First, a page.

dr. Joan Barata
The process of adoption of the Digital Services Act (DSA) has just reached a very important and advanced stage. In the early hours of 23 April 2022, the so-called trilogue negotiations successfully ended with an agreement among the EU legislative bodies. The text proposed by the European Commission in mid-December 2020 was enriched by a series of amendments adopted by the European Parliament in January 2022. Everyone now awaits the final text to see how exactly the agreed compromises will play out.
Despite a flurry of social media activity from EU officials, the precise content of the agreements is still a mystery and what little we know comes from indirect sources, social media rumors and academic speculation. While it is understandable that high-level political negotiations must not necessarily be disclosed in order to guarantee the flexibility and efficiency of certain phases of the very complex EU lawmaking process, it is also important to note, from a very basic human rights perspective, that legislation that affects rights such as freedom of expression or privacy must be drafted in an open and transparent manner, guaranteeing that relevant stakeholders including civil society have the possibility to engage and warn legislators and policymakers about the implications of their choices.
The DSA negotiations saw a rush of very sensitive and last-minute provisions which had significant implications for online freedoms. These emerging provisions have been seen with particular concern by organizations such as EFF, CDT or Access Now, which have also warned about the urgency in achieving a deal in record time.
Problematic amendments include a new commitment for providers to process a majority of valid notifications for the removal of illegal hate speech in less than 24 hours. Provisions regarding notice and action mechanism under article 14 already contained issues to be addressed. It was necessary to add safeguards to avoid forcing platforms to make expeditious determinations regarding the legality of a piece of content under the threat of possible liability. The very short timeframe now introduced may create unrealistic constraints that will make platforms’ content decisions more cumbersome and lead to excessive removals.
The effective protection of the right to freedom of expression is also complicated by the incorporation of an “emergency mechanism” that would put in the hands of the European Commission even broader powers to determine how online platforms handle content in times of serious crises. There is still not sufficient information regarding the specific wording of this new provision. According to civil society statements, this mechanism would broadly empower the European Commission to unilaterally declare an EU-wide state of emergency and enable far-reaching restrictions of freedom of expression and of the free access to and dissemination of information. According to the mentioned accounts, the European Commission is only allowed to implement this measure upon the recommendation of the Committee of National Coordinators of Digital Services. The Commission would also be obliged to inform the European Parliament and Council about the measures taken, which could be applied for a maximum timeframe of three months.
It is important to note, on this matter, that according to international human rights law states may indeed take measures derogating from certain of their human rights obligations and commitments under international and regional law instruments to the extent strictly required by the exigencies of the situation. However, such declarations are subject to very strict requirements and constraints, particularly the need to carefully consider the justification and reasons why such a measure is necessary and legitimate in the circumstances. Furthermore, States hold the legal obligation to narrow down all derogations to those strictly required by the exigencies of the situation. No measure in this field may be inconsistent with the way fundamental rights are protected by international and regional legal instruments. It is also necessary to add that, in some cases, emergency situations rather than requiring restrictions may demand that freedom of expression and unfettered access to public information are to be considered as powerful instruments within the context of the crisis. The information made available so far does not seem to suggest that the new provisions on the mentioned emergency mechanisms contain any these safeguards.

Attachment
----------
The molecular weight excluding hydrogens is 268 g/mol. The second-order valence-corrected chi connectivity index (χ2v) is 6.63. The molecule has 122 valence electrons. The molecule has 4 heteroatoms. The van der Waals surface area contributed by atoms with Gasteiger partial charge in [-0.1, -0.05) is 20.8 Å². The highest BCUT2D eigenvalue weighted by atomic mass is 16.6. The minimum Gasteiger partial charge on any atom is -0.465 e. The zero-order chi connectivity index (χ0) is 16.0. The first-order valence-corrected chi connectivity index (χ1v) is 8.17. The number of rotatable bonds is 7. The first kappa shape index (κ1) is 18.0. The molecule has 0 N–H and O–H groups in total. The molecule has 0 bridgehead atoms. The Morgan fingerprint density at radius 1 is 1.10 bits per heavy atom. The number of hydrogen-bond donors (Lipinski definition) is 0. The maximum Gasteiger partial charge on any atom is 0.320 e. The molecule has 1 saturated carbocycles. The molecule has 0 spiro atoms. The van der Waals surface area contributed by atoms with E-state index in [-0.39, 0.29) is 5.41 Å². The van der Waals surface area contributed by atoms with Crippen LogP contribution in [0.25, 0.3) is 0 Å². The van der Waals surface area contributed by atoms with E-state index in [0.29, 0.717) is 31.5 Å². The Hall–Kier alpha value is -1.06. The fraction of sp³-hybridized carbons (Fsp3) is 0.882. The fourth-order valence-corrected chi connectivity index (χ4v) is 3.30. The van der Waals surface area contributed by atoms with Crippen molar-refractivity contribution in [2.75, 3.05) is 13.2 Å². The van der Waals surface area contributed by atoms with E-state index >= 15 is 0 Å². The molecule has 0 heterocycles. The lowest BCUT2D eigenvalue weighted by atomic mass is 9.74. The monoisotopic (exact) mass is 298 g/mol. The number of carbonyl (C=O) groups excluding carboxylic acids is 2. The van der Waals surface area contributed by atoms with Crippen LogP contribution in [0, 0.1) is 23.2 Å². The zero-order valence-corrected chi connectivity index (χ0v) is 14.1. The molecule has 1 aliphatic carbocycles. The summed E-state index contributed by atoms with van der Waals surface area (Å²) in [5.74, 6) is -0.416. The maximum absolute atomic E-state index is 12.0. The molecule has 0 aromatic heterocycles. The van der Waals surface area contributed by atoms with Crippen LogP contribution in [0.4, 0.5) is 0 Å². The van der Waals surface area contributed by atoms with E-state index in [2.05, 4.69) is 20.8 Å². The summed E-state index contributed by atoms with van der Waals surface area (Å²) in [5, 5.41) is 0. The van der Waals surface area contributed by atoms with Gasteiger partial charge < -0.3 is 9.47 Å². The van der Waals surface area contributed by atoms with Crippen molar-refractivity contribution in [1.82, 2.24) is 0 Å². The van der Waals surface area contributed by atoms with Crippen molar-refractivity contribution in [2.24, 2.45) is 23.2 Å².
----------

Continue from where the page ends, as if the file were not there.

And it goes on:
The ongoing crisis created by the illegal invasion of Ukraine by the Russian Federation may have inspired the adoption of these new rules. This is not completely new. The Council Regulation (EU) 2022/350 of 1 March 2022 concerning “restrictive measures in view of Russia’s actions destabilizing the situation in Ukraine” prohibits broadcasting or facilitating any content by the State-owned and controlled Russian media outlets, “including through transmission or distribution by any means such as cable, satellite, IP-TV, internet service providers, internet video-sharing platforms or applications”.
This was already a very problematic ad-hoc legislation for a variety of reasons ranging from the competence of national independent audiovisual regulators in this field, the use of a very broad and general assessment of the information provided by the mentioned outlets rather than specific and properly analyzed pieces of content, and the emergency and lack of proper consultation and participation in the adoption of the regulation. It would not be far-fetched to conclude that with this Regulation, European institutions have come closer to the type of decisions that authoritarian states such as Russia or Belarus have been adopting regarding the exercise of fundamental rights than to the practices of liberal democracies.
Will the new emergency mechanism generalize this kind of approach when it comes to platform regulation in the EU? If true, this would be very bad news.
It is important to underscore, in any case, that in the European model, the establishment of restrictions to the right to freedom of expression by non-legislative bodies is connected to the presence of an independent body not subjected to direct political scrutiny or guidance. The very important role that a non-independent body like the European Commission may play vis-à-vis the articulation and implementation of measures with a clear impact on speech is in contradiction with this model.